The difference between veganism and a plant-based diet

ADVOCATE FROM YOUR PLATE — Our Meat Out for Mustangs campaign has yielded a lot of interesting questions. One of the most common is what’s the difference between veganism and a plant-based diet.

In a nutshell, the difference between a plant-based diet and veganism as I understand it can be found in the title.

A plant-based diet is just that. No animals products in your diet. It is a dietary choice.

Vegans eliminate the use of all animals products from their lives including their diets. It is a lifestyle choice. It also involves activism.

This is how I have come to see it. However, I decided to look it up and see that it extends further.

Chloe at eatbychloe.com introduced me to additional philosophical concepts regarding the two.

Under the paragraph entitled “What’s the big f*#@! difference?” she writes:

Veganism is a philosophy deeply devoted to animal rights, and being a vegan (n.) is a lifestyle choice that involves diets, politics and ethics. Vegans (n.) not only eliminate animal products from their diet, but from all aspects of their lives. We’re talking – no leather, fur, wool or silk; products derived from insects (i.e. honey and beeswax); or toiletries that may be derived from and/or tested on animals.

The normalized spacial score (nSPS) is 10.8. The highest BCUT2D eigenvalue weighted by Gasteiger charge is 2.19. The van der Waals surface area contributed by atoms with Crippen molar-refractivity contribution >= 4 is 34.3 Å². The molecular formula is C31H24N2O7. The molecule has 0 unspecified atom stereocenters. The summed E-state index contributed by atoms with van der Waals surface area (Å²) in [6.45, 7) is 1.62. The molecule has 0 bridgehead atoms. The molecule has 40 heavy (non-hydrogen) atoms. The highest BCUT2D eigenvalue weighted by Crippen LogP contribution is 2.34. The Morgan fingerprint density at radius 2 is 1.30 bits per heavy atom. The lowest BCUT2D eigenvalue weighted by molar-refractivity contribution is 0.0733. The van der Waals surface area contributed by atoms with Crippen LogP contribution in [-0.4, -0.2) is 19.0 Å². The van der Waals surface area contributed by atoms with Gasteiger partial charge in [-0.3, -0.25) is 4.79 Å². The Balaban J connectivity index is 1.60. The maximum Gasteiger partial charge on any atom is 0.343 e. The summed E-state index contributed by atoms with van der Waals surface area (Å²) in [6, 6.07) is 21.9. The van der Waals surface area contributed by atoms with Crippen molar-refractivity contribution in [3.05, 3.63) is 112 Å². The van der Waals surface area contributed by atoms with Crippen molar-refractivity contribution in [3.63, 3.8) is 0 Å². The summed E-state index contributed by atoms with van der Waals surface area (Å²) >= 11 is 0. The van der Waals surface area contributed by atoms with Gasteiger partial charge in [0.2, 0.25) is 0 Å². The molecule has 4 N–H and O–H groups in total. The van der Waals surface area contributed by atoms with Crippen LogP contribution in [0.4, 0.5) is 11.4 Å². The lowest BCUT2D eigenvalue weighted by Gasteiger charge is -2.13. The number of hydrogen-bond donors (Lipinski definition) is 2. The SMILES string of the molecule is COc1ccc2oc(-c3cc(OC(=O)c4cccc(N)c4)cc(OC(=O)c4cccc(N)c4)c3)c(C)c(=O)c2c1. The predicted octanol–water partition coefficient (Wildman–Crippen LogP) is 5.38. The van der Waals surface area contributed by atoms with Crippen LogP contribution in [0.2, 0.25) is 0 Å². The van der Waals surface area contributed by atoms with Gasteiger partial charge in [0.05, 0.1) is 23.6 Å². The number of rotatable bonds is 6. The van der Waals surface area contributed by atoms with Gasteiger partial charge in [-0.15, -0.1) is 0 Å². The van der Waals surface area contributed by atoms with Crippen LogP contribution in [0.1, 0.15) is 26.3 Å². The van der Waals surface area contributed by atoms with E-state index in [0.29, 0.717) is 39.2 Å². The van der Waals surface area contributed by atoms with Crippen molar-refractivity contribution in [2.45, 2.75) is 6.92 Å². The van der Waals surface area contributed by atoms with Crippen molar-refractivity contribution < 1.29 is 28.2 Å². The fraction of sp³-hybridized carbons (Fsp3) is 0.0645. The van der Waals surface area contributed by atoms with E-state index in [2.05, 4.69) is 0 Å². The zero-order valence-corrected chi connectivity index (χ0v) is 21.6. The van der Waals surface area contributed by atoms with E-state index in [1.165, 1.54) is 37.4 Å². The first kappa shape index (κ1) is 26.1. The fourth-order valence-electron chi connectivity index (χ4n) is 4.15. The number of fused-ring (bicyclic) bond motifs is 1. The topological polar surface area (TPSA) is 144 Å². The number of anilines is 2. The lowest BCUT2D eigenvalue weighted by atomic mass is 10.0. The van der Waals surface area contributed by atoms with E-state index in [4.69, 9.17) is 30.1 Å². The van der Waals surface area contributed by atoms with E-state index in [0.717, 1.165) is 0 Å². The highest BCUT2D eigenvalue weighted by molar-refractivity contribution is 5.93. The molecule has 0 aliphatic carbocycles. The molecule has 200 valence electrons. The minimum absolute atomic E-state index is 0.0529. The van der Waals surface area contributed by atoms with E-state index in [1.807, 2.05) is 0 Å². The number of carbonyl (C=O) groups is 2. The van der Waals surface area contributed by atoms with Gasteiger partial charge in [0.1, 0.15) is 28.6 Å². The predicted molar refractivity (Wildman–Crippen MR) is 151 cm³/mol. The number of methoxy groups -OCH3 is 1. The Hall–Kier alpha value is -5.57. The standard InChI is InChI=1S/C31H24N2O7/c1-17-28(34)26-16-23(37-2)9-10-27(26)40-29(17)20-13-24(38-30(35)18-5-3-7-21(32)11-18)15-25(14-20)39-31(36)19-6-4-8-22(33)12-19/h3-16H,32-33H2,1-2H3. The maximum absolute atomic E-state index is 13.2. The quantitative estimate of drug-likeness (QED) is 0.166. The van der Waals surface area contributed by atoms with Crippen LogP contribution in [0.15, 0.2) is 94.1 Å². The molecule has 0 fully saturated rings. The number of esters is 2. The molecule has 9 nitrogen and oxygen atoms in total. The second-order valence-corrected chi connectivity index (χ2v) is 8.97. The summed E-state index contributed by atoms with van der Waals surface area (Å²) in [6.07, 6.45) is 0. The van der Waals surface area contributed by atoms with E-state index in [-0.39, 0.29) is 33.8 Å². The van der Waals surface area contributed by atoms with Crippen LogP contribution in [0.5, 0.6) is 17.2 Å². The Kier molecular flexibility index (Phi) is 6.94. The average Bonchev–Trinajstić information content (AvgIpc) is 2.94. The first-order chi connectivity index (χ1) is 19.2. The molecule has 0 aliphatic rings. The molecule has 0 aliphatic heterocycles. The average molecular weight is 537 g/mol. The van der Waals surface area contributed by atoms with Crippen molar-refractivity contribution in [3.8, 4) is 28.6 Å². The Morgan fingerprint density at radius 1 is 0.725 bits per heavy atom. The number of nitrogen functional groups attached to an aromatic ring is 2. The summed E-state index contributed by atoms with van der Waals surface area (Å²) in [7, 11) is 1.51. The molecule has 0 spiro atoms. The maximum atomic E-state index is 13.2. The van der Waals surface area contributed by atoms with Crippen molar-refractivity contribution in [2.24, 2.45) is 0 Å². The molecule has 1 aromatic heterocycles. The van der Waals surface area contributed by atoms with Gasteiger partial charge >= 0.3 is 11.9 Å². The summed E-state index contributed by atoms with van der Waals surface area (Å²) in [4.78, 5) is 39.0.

When it comes to food, “plant-based” simply refers to whole, plant foods and NOT just foods considered to be “vegan”. For example, French fries or Oreos are in essence vegan, but are not considered to be “plant-based”, as neither product resembles that of their original plant form.

On the flip side, a “plant-based” meal may by definition be vegan, but a person who follows a plant-based diet is not necessarily a vegan (n.) – whereas they may consume only plant-based products but wear/use products that are derived from animals.

According to a wide variety of sources Veganism is the #1 trend of 2017 and we are very happy about that because it means a safer more peaceful world. It restores and preserves lives and the planet we all inhabit.